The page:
Like

  2. I love reading the story behind the story. Thank you for sharing it. This is a book that has been on my radar for a while. Thank you for the opportunity to win a copy to share with my students!

    Like

  3. As a part-time cleaner who also had to take her daughter to a job, it’s encouraging to hear how being at work with a parent was beneficial for a child. I can only keep inspired as well as keep inspiring my own daughter in her creativity as your parents fostered yours. Can’t wait to read this book!

    Like

  4. Thanks so much, Helena! This advice is very useful. I look forward to reading the entire story. I, too, have written a 1000 word or less picture book about my family’s past. It’s called The Hockey Stick and it’s based on my Dad, a Toronto star paperboy and Maple Leafs hockey fan, growing up in wartime Toronto, Canada. It’s interesting how, in your picture book, you turned your parents’ nighttime work area into a kingdom. I, too, used an analogy to start my story. My Dad, the protagonist, delivers a newspaper with the headline: NAZI U-BOAT SIGHTED IN ST. LAWRENCE! He imagines a sea serpent snaking its way up the St. Lawrence River. However, he only mentions the sea-serpent one more time whereas you weave the kingdom analogy through your whole story. The sea-serpent would help highlight the Battle of the St. Lawrence (1942-1944), the battle which sparked the story.

    Like

  5. What a great memory about something that as a child felt so “ho hum normal” and yet completely wasn’t — may we all think about our memories of childhood, realize how special they are, and grab hold of the inspiration to share them through a story that inspires others as you have, Helena.

    Like

  6. First, congratulations Helena on publishing this beautiful debut PB! As an Asian immigrant myself, it is all the more special to see you share your experience and perspective in this unique way. I recently wrote my own first PB manuscript. I hope one day to be able to share it with the world as well. Your success story is very timely and inspirational for me. All the best!

    Like

  7. It’s so significant the things that we remember versus the things that we forget. I like the suggested method of revisiting those memories that continually resurface to develop stories that connect to children.

    Congratulations on your recent book! I am eager to read it.

    Like

  8. I love how how you took a sequence of events and created a magical story out of it. It is storytelling at its finest. I can’t wait to read the story.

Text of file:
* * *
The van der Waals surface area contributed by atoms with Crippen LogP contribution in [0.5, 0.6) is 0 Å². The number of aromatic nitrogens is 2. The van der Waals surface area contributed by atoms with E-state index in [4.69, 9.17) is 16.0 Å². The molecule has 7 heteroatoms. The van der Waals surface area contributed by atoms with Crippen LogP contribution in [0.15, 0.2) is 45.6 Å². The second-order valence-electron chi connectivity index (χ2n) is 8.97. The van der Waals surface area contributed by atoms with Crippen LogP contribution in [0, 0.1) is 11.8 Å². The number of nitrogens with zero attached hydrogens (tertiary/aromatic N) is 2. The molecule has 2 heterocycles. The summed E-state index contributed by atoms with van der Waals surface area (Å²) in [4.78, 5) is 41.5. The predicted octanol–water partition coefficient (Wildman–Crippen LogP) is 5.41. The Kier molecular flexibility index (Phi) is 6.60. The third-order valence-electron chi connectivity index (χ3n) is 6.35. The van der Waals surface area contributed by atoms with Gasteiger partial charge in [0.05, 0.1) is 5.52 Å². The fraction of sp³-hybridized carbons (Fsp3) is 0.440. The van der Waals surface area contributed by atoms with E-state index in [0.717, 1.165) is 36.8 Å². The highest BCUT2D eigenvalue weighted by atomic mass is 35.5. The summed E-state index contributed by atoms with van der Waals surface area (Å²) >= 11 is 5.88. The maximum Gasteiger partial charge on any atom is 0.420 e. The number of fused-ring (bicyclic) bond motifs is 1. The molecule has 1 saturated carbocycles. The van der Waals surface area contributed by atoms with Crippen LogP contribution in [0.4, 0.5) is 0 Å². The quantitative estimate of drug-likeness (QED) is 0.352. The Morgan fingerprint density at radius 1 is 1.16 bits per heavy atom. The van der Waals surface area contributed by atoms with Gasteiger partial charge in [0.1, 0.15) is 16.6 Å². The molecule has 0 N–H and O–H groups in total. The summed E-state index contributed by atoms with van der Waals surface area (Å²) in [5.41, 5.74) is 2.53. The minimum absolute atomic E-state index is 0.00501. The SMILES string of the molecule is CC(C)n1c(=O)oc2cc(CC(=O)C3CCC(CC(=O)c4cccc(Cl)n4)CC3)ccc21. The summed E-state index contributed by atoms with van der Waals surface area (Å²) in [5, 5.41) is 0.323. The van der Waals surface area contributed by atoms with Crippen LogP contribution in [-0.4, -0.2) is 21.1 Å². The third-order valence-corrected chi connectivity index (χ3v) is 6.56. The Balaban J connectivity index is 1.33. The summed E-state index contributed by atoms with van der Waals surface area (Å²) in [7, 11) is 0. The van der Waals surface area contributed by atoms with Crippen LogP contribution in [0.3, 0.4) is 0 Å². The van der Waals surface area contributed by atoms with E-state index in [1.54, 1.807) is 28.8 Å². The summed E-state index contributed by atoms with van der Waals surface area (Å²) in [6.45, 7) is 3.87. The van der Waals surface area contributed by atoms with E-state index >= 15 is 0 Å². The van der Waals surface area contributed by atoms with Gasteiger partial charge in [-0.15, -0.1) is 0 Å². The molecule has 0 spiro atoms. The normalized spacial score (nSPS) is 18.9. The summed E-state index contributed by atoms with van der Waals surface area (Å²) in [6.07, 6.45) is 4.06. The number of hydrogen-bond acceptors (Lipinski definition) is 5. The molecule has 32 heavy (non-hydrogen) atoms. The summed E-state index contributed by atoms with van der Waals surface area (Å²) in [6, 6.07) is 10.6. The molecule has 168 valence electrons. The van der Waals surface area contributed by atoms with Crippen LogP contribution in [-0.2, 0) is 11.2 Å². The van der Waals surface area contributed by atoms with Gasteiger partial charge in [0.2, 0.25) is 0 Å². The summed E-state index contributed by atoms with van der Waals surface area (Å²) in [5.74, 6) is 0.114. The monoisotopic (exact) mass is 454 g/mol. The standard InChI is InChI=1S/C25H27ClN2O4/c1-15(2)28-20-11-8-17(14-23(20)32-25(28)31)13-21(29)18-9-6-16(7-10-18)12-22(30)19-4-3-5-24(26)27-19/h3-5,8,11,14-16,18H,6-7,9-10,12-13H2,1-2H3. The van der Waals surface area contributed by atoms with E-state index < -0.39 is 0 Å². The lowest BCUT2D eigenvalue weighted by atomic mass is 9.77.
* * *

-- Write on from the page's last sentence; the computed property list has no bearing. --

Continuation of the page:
Like

  9. I just listened to the NPR interview. Beautiful! I can’t wait to read the book. And I understand the tears. Helena validates hardworking parents.

    Like

  10. I just did a shout out about The Paper Kingdom on Twitter this week–this book keeps popping up for me! I love hearing about how this story came into form for you–and yes, it is touching so many hearts!

    Like

  11. Love how you incorporated the essential workers into a child’s book. Very smart to use the dragons and royalty to attract the child’s attention. Cannot wait to be able to read this to my library classes.

    Like

  12. I love how the author captured the love and encouragement of her parents in this memoir that would have many roles as a mentor text. The author write of an ordinary family working hard to make a living and a life; this is a perspective our students ALL need.

    Like

  13. What a wonderful way to introduce memoir to my 7th-graders! AND to show them… it’s all about mindset! Everyone has to work, why not make it magical?! I can’t wait to read the book and share it with my students as we all write together!

    Like

  14. THE PAPER KINGDOM sounds and looks enchanting. I listened to the NPR segment and loved hearing about Helena’s father’s reaction. So happy for her success!

    Like

  15. I loved listening to the author and illustrator talk about this book. The illustrations are beautiful. What a great story. Thank you for making me aware of this book.

    Like

  16. I love how the author’s parents encouraged and inspired the art of imagination! What a neat book to share with students and teachers!

    Like

  17. My father worked at night cleaning a restaurant where my sisters worked on weekends during school. He was in between jobs and studying to get his high school diploma. I never thought about it until now that Dad just did his best for our family. My Dad had a couple of my teachers which felt a little awkward for me at school. But my Father got his diploma and got his job he was waiting for. My Dad has always been there for me and my inspiration. “The Paper Kingdom” sounds magical!

    Liked by 1 person

  18. The first thing I noticed was that the author went to work with her parents, long before it was a popular event. I love that they made it magical, and that the magic came up as she drove up Wilshire Blvd. I cannot wait to read this and share it with a treasured colleague!

    Like

%d bloggers like this: